The BCM4329 from Broadcom integrates Wi-Fi, Bluetooth, and FM technologies to support more media and data applications in handheld electronics without impacting size or battery life, according to the company. Not resting on this achievement, Broadcom also plans on introducing a new companion chip every 60 days over the coming months, as ABI Research says combination chips will account for nearly a third of all wireless connectivity solutions shipped in 2012.
Today’s mobile devices provide cameras, browsers, audio capabilities, and other applications that would benefit from the 802.11n standard, which offers higher throughput, more robust connections, and much greater coverage for sharing data than previous Wi-Fi technologies. The BCM4329 offers up to 50 Mbits/s of actual wireless throughput for fast file transfers while consuming less power. And with the standard’s space time block coding (STBC), the chip can maintain a connection with an access point anywhere within an expanded coverage area.
Additionally, the BCM4329’s FM transmit capabilities enable consumers to stream music directly from their mobile devices to car stereos or home theater systems without special adapters or bulky cables. With the FM receiver, users can get real-time traffic information as well as music, news, and sports broadcasts on their mobile devices.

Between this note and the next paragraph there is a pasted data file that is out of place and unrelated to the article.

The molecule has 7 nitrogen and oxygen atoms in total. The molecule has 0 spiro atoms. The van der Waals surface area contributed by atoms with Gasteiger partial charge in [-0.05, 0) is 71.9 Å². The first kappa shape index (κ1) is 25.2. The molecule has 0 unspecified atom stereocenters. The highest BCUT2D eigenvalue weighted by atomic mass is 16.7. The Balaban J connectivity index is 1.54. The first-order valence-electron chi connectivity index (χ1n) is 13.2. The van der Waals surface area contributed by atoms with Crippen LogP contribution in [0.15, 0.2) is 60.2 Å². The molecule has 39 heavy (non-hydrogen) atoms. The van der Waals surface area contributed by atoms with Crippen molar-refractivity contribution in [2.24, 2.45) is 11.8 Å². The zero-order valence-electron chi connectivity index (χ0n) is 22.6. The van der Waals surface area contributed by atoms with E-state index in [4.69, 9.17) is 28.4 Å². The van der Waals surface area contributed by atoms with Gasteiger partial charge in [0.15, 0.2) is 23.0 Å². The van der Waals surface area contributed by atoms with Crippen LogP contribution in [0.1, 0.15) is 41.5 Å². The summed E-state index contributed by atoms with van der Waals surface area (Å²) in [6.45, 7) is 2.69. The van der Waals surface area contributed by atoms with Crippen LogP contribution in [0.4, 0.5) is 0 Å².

The chip’s Bluetooth functionality provides hands-free communications, cordless data synchronization, and stereo music streaming to headphones and speakers. Since Bluetooth and Wi-Fi both operate in the 2.4-GHz band, co-existence algorithms and a shared antenna system minimize interference and provide better performance than products with separate Bluetooth and Wi-Fi solutions, according to Broadcom.
Handheld devices lack the space, battery power, and processing power to support 802.11n implementations with multiple antennas. So, the BCM4329 uses single-stream 802.11n to transmit and receive data, significantly reducing the system’s footprint and power consumption. Yet despite the use of a single antenna, the chip provides faster and more reliable connections than current 802.11g products, Broadcom says. The company also calls the BCM4329 the industry’s smallest and lowest-cost dual-band 802.11n solution.
With dual-band capabilities, Wi-Fi users can take advantage of the less crowded 5-GHz spectrum for media applications that require faster guaranteed bandwidth. To eliminate the cost and size barriers of adding dual-band functionality to mobile devices, the BCM4329 integrates 2.4- and 5-GHz power amplifiers, reducing bill-of-material costs by up to $0.75 while providing the same or better performance than solutions using external power amplifiers. This integration also cuts power consumption and makes designs based on the chip 15% smaller than those based on its predecessor for modules that are less than 75 mm2, squeezing into tight board space requirements.
The BCM4329 is now sampling to early access customers and is scheduled for significant production quantities in 2009. Pricing is available upon request.
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